Featured ATV TRAILS
Southeast of Anchorage and Indian in the Chugach State Park, the Bird Creek Valley Trail follows the creek for 5.5 miles one-way up toward Bird Pass. The ATV riding route passes large trees along the way.
Near Fairbanks and North Pole, the Moose Creek Bluff trails is a 10 mile ATV trail. Start at the bottom of the bluff and follow the service road to the top. Once there enjoy a magnificient view of the Alaska range. From there, The trail turns into ATV trail, follow that to the very top past the tower. Watch for side trails, you will find something new every time you go out there.
Northeast of Anchorage and Eagle River in the Chugach State Park, the Eklutna Lakeside Trail is a 12.7 mile one-way route to the Eklutna Glacier with a 300 feet elevation gain. It runs along an abandoned roadbed. Trail follows lakeshore for 7 miles, then onto glacial gravel bars. Last mile is footpath through glacial debris.
Northeast of Anchorage and northeast of Sutton in the Knik-Chickaloon-Nelchina, the Little Nilchina River Trail is open to ATV riding. The route is about 30 miles one-way.
Near Anchorage, the Bald Mountain Trail is a 22 mile route up Bald Mountain from 700 feet to 3400 feet that is open to ATV riding. The Bald Mountain Trail is an EXTREMELY steep, rocky, and challenging trail. Be aware that there are many search and rescues on this trail. It is best to contact the local BLM law enforcement officer to ask about current trail conditions.
North of Seward in the Chugach National Forest, the Fall Creek Mine is a 10 mile route. Only the first 3 miles are open to ATV riding. The trails can be rocky, muddy and rooty.
Northeast of Anchorage and southeast of Butte in the Chugach National Forest, the Knik River Trail (Knik River Flats) is a 22 mile one-way route open to ATV riding. The route follows the Knik River up to the Knik Glacier. The first 10 miles are pretty obvious, running from bar to bar in the flood plain. There are small sections of trail on the banks in between the multiple water crossings.
East of Sutton in the Knik-Chickaloon-Nelchina, the Pinochle Creek Trail (Hicks Creek) is a 16.5 mile route open to ATV trails riding. The route follows the Hicks Creek to Hicks Lake. From there, it continues on to Caribou Creek. There is about 2,700 feet of elevation gain along the way.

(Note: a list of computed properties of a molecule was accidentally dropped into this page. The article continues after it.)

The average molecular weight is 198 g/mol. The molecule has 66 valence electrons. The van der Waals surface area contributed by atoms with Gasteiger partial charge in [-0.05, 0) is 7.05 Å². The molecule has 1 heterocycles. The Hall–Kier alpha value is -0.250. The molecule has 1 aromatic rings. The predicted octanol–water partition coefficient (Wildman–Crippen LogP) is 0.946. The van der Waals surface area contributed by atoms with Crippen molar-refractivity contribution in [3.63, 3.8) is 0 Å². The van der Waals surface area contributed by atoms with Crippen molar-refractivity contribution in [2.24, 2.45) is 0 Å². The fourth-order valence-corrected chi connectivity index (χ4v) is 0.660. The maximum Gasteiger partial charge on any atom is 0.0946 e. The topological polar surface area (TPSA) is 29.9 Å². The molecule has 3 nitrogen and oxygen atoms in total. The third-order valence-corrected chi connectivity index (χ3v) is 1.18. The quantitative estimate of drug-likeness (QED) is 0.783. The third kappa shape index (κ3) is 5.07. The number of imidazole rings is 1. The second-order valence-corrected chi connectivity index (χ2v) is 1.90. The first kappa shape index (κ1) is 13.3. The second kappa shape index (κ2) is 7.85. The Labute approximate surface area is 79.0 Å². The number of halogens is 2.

Northeast of Fairbanks in the White Mountains National Recreation Area, the Quartz Creek Trail is a 16 mile route open to ATV riding. The route passes through high alpine hillsides and crosses several creeks. The trail can be rocky and muddy.
Northeast of Anchorage and Sutton in the Knik-Chickaloon-Nelchina, the Belanger Pass Trail is a 13 mile route around the Syncline Mountains and up through Belanger Pass to the confluence of the Alfred and Flume Creek that is open to ATV riding. Watch out on stream crossings for high water levels.
Northeast of Fairbanks in the White Mountains National Recreation Area, the Colorado Creek Trail is a 23 mile route that is open to ATV riding. The Colorado Creek Trail begins at the Tolovana River bridge at milepost 57 on the Elliott Highway. It follows the Duncan Creek drainage eastward approximately 13 trail miles to the boundary of the White Mountains National Recreation Area. This part of the trail goes through areas of open meadows, mixed with spruce and birch trees. From the trailhead (612 feet elevation), the trail climbs gently for about ten miles, increasing in steepness for the next three miles to a point where it breaks out on top of the ridgeline (1,625 feet). This is an old burn area that overlooks a large, open meadow with the Beaver Creek drainage and the White Mountains visible in the distance.
East of Cantwell, the Butte Creek Trail is open to ATV riding. The trail is well defined for the first twelve miles and gradually becomes less distinct. However increasing use in the area has been pushing the established trail farther back.
Near Fairbanks, the Chena River State Recreation Area has miles of ATV riding. Signs are normally posted at trailheads and access points which describe whether or not particular vehicles are allowed on the trail. The Chena Hot Springs Winter Trail, which parallels Chena Hot Springs Road, and trails which access back country cabins are color-coded. Colored reflective diamond-shaped trail markers and mileposts placed along the trail guide you to your destination.
Northeast of Fairbanks in the White Mountains National Recreation Area, the Trail Creek Trail is a 27 mile route open to off-road motorcycle trails riding and ATVing. Over several stages, the route climbs almost 1,000 feet. It intersects with the Moose Creek Trail and the O Brien Trail.
Northeast of Fairbanks in the White Mountains National Recreation Area, the Windy Creek Trail is a 10 mile route open to ATV trails riding. The route has a 1,000 feet elevation gain. The trail follows Windy Creek through black spruce forest and meadows. The finish is a steep climb for 2 miles.
West of Paxson, the McLaren River Trail is open to ATV riding. This trail departs the Denali Highway approximately one mile west of the McLaren River Bridge. The first four miles of the trail are well established trail capable of accommodating even four-wheel drive vehicles. At mile 4 the trail crosses the west fork of the McLaren River. Depending upon river conditions the trail may be impassable. The trail continues almost all the way to the McLaren Glacier. At mile 9 the trail also branches off to the south west and continues 22 miles past the Clearwater Trail and onto the Valdez Creek/ Windy Creek trails.
Near Yakutat in the Tongass National Forest, the Gulf Of Alaska Trail is a scenic 10 mile trail along the coast that offers sightseeing for whales. The trail runs the coast from Ocean Cape to Loast River. The route runs through the sandy beach and uplifted sand dunes.